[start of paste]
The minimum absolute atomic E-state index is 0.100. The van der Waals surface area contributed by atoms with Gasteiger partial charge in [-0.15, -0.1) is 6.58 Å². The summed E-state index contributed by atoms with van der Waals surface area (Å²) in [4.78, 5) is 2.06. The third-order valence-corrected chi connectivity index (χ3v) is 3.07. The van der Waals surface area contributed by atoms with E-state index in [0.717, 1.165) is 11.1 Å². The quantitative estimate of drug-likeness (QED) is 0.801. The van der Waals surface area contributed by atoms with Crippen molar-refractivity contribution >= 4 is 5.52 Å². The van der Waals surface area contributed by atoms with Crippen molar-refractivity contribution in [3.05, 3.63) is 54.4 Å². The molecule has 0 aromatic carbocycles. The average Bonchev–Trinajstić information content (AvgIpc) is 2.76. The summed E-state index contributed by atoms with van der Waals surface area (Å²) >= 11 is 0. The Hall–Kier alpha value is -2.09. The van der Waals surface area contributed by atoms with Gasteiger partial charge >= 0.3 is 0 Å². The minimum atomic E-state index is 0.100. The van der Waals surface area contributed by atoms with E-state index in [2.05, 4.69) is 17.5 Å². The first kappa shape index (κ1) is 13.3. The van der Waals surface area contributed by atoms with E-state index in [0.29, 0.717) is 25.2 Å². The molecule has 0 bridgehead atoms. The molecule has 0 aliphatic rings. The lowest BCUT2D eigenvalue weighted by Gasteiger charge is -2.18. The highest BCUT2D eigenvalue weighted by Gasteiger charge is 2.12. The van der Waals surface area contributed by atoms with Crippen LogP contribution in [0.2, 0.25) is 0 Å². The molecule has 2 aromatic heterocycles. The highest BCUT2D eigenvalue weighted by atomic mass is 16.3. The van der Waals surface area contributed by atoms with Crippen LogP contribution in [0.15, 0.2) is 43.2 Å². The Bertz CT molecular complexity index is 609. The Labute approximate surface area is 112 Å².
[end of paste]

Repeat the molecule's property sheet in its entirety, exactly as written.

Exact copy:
The minimum absolute atomic E-state index is 0.100. The van der Waals surface area contributed by atoms with Gasteiger partial charge in [-0.15, -0.1) is 6.58 Å². The summed E-state index contributed by atoms with van der Waals surface area (Å²) in [4.78, 5) is 2.06. The third-order valence-corrected chi connectivity index (χ3v) is 3.07. The van der Waals surface area contributed by atoms with E-state index in [0.717, 1.165) is 11.1 Å². The quantitative estimate of drug-likeness (QED) is 0.801. The van der Waals surface area contributed by atoms with Crippen molar-refractivity contribution >= 4 is 5.52 Å². The van der Waals surface area contributed by atoms with Crippen molar-refractivity contribution in [3.05, 3.63) is 54.4 Å². The molecule has 0 aromatic carbocycles. The average Bonchev–Trinajstić information content (AvgIpc) is 2.76. The summed E-state index contributed by atoms with van der Waals surface area (Å²) >= 11 is 0. The Hall–Kier alpha value is -2.09. The van der Waals surface area contributed by atoms with Gasteiger partial charge >= 0.3 is 0 Å². The minimum atomic E-state index is 0.100. The van der Waals surface area contributed by atoms with E-state index in [2.05, 4.69) is 17.5 Å². The first kappa shape index (κ1) is 13.3. The van der Waals surface area contributed by atoms with E-state index in [0.29, 0.717) is 25.2 Å². The molecule has 0 bridgehead atoms. The molecule has 0 aliphatic rings. The lowest BCUT2D eigenvalue weighted by Gasteiger charge is -2.18. The highest BCUT2D eigenvalue weighted by Gasteiger charge is 2.12. The van der Waals surface area contributed by atoms with Crippen LogP contribution in [0.2, 0.25) is 0 Å². The molecule has 2 aromatic heterocycles. The highest BCUT2D eigenvalue weighted by atomic mass is 16.3. The van der Waals surface area contributed by atoms with Crippen LogP contribution in [0.15, 0.2) is 43.2 Å². The Bertz CT molecular complexity index is 609. The Labute approximate surface area is 112 Å².